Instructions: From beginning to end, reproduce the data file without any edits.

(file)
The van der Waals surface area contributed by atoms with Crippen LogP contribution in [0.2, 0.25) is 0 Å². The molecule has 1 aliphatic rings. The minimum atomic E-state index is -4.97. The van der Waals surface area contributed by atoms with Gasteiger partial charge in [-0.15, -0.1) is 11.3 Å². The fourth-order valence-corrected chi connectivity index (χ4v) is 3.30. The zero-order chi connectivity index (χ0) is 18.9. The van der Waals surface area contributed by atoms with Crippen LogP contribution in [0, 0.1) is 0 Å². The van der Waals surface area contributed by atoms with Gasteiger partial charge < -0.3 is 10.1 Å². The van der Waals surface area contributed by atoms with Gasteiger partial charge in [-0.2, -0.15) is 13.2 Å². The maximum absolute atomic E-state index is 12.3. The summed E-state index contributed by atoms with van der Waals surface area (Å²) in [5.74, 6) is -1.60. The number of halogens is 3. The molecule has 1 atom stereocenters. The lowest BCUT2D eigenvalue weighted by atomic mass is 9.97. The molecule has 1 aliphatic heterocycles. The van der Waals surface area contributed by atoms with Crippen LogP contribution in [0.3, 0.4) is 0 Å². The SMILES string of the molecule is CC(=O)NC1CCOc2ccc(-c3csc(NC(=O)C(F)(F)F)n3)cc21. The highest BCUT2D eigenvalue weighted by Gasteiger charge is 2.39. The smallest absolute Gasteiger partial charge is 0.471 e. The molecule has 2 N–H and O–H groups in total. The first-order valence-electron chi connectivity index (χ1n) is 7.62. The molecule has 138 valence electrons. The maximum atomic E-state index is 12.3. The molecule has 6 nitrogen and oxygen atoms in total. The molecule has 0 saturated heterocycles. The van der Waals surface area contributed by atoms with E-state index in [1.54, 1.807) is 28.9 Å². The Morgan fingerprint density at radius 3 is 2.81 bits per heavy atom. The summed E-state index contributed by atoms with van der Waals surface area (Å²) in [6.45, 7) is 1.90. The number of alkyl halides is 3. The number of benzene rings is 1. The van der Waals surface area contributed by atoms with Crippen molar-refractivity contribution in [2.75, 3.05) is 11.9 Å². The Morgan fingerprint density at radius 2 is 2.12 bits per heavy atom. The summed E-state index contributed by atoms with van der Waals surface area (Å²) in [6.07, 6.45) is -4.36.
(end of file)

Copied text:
The van der Waals surface area contributed by atoms with Crippen LogP contribution in [0.2, 0.25) is 0 Å². The molecule has 1 aliphatic rings. The minimum atomic E-state index is -4.97. The van der Waals surface area contributed by atoms with Gasteiger partial charge in [-0.15, -0.1) is 11.3 Å². The fourth-order valence-corrected chi connectivity index (χ4v) is 3.30. The zero-order chi connectivity index (χ0) is 18.9. The van der Waals surface area contributed by atoms with Crippen LogP contribution in [0, 0.1) is 0 Å². The van der Waals surface area contributed by atoms with Gasteiger partial charge < -0.3 is 10.1 Å². The van der Waals surface area contributed by atoms with Gasteiger partial charge in [-0.2, -0.15) is 13.2 Å². The maximum absolute atomic E-state index is 12.3. The summed E-state index contributed by atoms with van der Waals surface area (Å²) in [5.74, 6) is -1.60. The number of halogens is 3. The molecule has 1 atom stereocenters. The lowest BCUT2D eigenvalue weighted by atomic mass is 9.97. The molecule has 1 aliphatic heterocycles. The van der Waals surface area contributed by atoms with Crippen LogP contribution in [0.3, 0.4) is 0 Å². The SMILES string of the molecule is CC(=O)NC1CCOc2ccc(-c3csc(NC(=O)C(F)(F)F)n3)cc21. The highest BCUT2D eigenvalue weighted by Gasteiger charge is 2.39. The smallest absolute Gasteiger partial charge is 0.471 e. The molecule has 2 N–H and O–H groups in total. The first-order valence-electron chi connectivity index (χ1n) is 7.62. The molecule has 138 valence electrons. The maximum atomic E-state index is 12.3. The molecule has 6 nitrogen and oxygen atoms in total. The molecule has 0 saturated heterocycles. The van der Waals surface area contributed by atoms with E-state index in [1.54, 1.807) is 28.9 Å². The Morgan fingerprint density at radius 3 is 2.81 bits per heavy atom. The summed E-state index contributed by atoms with van der Waals surface area (Å²) in [6.45, 7) is 1.90. The number of alkyl halides is 3. The number of benzene rings is 1. The van der Waals surface area contributed by atoms with Crippen molar-refractivity contribution in [2.75, 3.05) is 11.9 Å². The Morgan fingerprint density at radius 2 is 2.12 bits per heavy atom. The summed E-state index contributed by atoms with van der Waals surface area (Å²) in [6.07, 6.45) is -4.36.